Small Town Girls
for Kathy J. and Holly
Walking barefoot into summer nights,
under a watchful moon,
we roamed our small town roads.
Feral girls not ready for life with
bras and boys to hold us tight.
They called us tomboys--
but who were they to know
what a girl could ever be when
all she wanted was to run free
from homes we never spoke of
as we carried the broken shards
within our happy young facades.
Little lies let us wander alone—together
like the homeless nomads we aspired to be.
Past the old south cemetery encircled by
stone walls that slumped and leaned as if
overpowered by the weight of all its dead.
Up and through the hillside orchard,
its apple filled rows still heavy with fog
from farmer’s poison spray that hung
like ghosts awaiting our arrival.
Then around the bend into town where
the brick school building echoed hollow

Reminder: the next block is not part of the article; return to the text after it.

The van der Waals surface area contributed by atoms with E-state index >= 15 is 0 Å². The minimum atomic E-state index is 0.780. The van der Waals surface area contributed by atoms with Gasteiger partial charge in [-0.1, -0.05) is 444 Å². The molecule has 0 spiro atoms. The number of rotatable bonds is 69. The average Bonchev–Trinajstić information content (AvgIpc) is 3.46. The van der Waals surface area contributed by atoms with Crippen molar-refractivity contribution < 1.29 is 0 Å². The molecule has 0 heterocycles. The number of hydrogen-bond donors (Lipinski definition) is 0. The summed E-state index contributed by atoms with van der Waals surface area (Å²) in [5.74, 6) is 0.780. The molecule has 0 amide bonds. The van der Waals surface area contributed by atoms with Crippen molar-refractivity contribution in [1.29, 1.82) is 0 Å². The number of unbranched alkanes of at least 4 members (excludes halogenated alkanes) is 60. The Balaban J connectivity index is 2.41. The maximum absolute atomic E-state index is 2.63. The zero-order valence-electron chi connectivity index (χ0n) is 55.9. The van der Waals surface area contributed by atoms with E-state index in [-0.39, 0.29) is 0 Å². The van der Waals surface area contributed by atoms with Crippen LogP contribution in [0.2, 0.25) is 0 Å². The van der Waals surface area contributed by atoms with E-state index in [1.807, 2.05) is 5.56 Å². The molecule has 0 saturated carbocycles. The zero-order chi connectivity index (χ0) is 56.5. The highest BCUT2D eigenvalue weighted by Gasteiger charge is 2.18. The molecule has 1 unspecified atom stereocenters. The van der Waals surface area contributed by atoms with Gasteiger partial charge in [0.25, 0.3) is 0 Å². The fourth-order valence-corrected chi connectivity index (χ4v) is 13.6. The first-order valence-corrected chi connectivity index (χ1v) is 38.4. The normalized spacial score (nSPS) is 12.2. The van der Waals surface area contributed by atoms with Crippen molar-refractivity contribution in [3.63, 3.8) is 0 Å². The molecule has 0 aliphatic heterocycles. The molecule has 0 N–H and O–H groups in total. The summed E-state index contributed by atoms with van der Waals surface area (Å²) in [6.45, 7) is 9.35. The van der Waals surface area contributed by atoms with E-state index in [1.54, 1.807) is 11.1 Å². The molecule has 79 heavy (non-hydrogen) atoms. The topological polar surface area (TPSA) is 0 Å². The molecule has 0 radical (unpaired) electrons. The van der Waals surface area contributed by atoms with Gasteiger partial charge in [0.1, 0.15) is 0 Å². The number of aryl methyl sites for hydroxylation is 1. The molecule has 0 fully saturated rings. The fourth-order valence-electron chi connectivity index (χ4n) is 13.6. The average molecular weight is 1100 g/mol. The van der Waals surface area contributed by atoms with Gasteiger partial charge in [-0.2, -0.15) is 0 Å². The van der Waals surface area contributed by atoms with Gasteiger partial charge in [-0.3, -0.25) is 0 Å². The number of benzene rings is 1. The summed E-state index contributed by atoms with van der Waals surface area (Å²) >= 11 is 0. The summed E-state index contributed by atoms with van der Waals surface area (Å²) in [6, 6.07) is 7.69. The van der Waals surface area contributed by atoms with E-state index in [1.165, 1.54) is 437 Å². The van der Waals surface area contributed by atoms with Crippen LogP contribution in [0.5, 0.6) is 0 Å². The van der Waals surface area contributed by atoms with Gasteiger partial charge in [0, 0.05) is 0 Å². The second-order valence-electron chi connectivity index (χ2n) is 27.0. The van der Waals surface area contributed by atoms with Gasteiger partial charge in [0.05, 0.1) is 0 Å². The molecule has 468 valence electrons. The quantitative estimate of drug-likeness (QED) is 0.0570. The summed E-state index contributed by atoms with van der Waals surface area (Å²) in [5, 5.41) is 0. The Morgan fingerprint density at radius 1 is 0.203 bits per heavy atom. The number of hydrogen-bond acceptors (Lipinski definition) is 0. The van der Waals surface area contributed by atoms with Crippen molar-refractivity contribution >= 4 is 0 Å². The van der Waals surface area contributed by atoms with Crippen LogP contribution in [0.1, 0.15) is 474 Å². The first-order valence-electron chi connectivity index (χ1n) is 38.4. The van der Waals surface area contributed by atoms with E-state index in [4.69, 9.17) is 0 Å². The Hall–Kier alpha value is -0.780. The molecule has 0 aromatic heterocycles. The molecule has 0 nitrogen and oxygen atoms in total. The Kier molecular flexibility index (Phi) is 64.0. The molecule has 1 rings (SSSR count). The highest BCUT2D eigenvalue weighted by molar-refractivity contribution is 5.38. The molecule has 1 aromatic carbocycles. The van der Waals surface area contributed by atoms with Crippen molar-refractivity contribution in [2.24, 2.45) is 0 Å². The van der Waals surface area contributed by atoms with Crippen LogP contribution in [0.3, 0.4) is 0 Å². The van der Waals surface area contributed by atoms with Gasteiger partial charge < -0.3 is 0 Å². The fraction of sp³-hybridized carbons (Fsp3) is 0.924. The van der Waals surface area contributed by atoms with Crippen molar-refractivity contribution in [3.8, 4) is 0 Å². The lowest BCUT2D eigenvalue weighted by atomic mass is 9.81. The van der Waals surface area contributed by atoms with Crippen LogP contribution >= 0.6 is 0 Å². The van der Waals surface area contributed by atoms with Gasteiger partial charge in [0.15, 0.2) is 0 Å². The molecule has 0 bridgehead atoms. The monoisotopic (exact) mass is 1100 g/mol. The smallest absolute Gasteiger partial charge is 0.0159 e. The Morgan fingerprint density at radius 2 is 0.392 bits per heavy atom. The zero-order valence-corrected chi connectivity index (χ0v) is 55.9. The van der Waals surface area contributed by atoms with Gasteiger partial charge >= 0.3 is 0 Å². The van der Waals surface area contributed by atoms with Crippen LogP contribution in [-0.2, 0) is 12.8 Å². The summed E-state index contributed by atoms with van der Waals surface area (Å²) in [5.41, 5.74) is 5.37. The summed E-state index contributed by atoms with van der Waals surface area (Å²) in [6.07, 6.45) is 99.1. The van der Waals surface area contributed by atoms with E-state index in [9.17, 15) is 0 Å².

as we climbed in through the loosened vent
just to leave our sets of dusty footprints.
Onward, down Main Street past the church,
a parade of three young virgins marching
before the holy statute of Mother Mary
waiting patiently and barefoot in the dark.
Cold and tired, we strolled back
to camp as dawn began her slow
pink ascent into another day
where young girls walk
the lighted path of other’s expectations.
Elizabeth McCarthy lives with her husband in an old farmhouse in northern Vermont, where they raised two children. Retired from teaching in 2019, she turned to poetry in 2020 when the pandemic closed the world down and time became a windfall. Her manuscript, “Digging Potatoes,” was shortlisted for the Hunger Mountain: VCFA May Day Mountain Chapbook Series in 2021, and her chapbook Winter Vole was published by Finishing Line Press in November 2022.